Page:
CLIVE GRACEY –
If you have visited the palace cum fortress of Jibreen, near Bahla in Al Dakhiliya Governorate, built by the Ya’arubi Imam Bil’arab bin Sultan in the latter half of the 17th century, you will no doubt have been impressed by its magnificent painted ceilings. The names and origins of the creators of these masterpieces are lost to time, though Iranian and Indian motifs suggests that foreign artists may have been specially commissioned to execute these ornate works.
Yet it was not only the grander examples of Oman’s traditional architecture that had such decoration. Many of the more humble vernacular buildings around the Sultanate also had painted ceilings, though on a smaller scale and painted in more freehand styles. Although many of these have now disappeared, it is still possible to find examples here and there, as I did last week when I came upon the colourful ceiling in the town of Al-Mudhayrib in Ash-Sharqiyah North Governorate pictured here.
While the painted ceilings of Jibreen Fort may have served no other purpose than to please the eye of a famously cultured Imam, what can have been the motivation of humbler folk to go to the trouble and expense of having the ceilings of their mud-brick houses decorated?
The simple answer is that, unlike the imported hardwoods employed in the construction of the ceilings at Jibreen, those of traditional Omani dwellings and civic buildings were fabricated mostly from the soft and fibrous wood of the locally grown date-palm which, if left untreated, is particularly susceptible to the ravages of termites.
Load-bearing roof beams, fabricated from date-palm trunks split or sawn into quarters lengthways and laid perpendicular to the length of a room, were particularly prone to attack by this ravenous member of the cockroach family.
But by coating these beams with some substance noxious to the termite, their longevity could be greatly extended.
In more distant times, protective coatings for roof beams were made from locally sourced coloured rocks, such as red chert, that were ground into powder and mixed with homemade natural oils. In more recent times, beams were treated with coloured dyes, imported from India, and mixed with paraffin, or with enamel paint procured in the souqs of Muttrah or Dubai.
What is particularly interesting about this process of treating roof beams against attack by termites is that, rather than just paint the beams the uniform monotone colour of the particular medium they were using, some of the people engaged in the activity saw the opportunity to let their artistic inclinations run free by incorporating an array of different designs, motifs, calligraphy and colour schemes into their work.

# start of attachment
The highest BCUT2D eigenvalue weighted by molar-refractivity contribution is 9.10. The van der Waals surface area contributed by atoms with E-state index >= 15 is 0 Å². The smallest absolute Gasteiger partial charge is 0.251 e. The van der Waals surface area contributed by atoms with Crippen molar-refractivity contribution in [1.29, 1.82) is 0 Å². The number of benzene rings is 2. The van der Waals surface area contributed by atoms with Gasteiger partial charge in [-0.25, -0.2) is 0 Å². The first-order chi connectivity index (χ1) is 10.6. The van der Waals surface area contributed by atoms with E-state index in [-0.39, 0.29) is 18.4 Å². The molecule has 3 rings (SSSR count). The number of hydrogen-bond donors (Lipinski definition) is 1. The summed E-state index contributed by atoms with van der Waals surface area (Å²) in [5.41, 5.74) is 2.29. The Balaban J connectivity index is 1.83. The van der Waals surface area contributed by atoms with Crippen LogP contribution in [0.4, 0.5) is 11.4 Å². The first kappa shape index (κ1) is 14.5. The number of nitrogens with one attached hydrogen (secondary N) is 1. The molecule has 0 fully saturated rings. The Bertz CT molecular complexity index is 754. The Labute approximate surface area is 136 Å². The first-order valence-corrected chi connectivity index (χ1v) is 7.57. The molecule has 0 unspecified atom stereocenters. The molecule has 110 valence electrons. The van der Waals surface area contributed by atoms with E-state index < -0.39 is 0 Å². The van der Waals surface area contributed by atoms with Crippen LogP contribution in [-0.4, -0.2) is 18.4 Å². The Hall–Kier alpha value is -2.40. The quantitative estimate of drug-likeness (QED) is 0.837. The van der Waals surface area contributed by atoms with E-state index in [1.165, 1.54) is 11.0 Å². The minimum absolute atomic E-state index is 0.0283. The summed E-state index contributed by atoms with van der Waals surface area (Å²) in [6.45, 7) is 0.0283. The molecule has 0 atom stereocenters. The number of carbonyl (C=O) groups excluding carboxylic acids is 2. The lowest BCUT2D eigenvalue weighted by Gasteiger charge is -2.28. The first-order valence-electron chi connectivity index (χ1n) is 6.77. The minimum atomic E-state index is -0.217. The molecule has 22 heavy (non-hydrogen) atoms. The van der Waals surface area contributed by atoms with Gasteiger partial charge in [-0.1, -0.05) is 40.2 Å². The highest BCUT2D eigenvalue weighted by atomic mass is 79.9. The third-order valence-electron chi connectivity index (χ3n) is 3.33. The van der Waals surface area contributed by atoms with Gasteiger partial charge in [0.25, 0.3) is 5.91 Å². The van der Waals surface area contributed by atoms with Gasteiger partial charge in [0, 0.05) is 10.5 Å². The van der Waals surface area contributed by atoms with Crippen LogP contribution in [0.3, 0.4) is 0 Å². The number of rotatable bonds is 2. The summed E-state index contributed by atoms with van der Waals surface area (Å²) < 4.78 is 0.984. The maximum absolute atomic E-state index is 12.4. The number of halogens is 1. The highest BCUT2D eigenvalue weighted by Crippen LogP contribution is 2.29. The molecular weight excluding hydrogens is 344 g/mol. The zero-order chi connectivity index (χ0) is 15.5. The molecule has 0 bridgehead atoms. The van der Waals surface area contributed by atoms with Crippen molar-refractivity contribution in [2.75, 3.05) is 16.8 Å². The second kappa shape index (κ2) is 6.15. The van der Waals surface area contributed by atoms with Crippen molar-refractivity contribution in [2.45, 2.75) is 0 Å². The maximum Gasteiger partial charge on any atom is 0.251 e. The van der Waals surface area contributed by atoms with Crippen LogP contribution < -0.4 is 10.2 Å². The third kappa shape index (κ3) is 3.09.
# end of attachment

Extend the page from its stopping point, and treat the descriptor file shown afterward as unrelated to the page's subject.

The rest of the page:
While a high degree of exuberant spontaneity is evident in the A -Mudhayrib ceiling shown here that would make an academically trained artist blush with envy, in other locales a more mannered style evolved, as can be seen in the many painted ceilings that still survive in the old town of Al Hamra. Almost all of these are similar in colour and pattern even though they are of varying age and created by different hands. This suggests the overbearing influence on individual expression of a central workshop for the manufacture and decoration of roof beams that may once have existed in the town.
Because of the large expanses of arid mountain and shingle plain that separated them and the lack of an efficient communication system, contact between the various settlements of Oman in past times was generally only undertaken of necessity. Although utilizing the same limited range of locally available materials and methods of fabrication when constructing their architecture, different locales developed their own stylistic architectural variations. This can be seen in the wide range of painted ceiling styles that evolved throughout the land.
Oman’s painted ceilings, found throughout the Sultanate in grand and humble buildings alike, eloquently demonstrate that desires to create and to enjoy colour, design and ornament are not the exclusive preserves of highly trained and skilled artists and their rich and powerful patrons, but are elemental facets of the human condition that seek and find manifestation even in humble and deprived conditions.
Let us celebrate, then, not only the pinnacles of Oman’s past artistic achievements, but also its unique and vibrant folk art!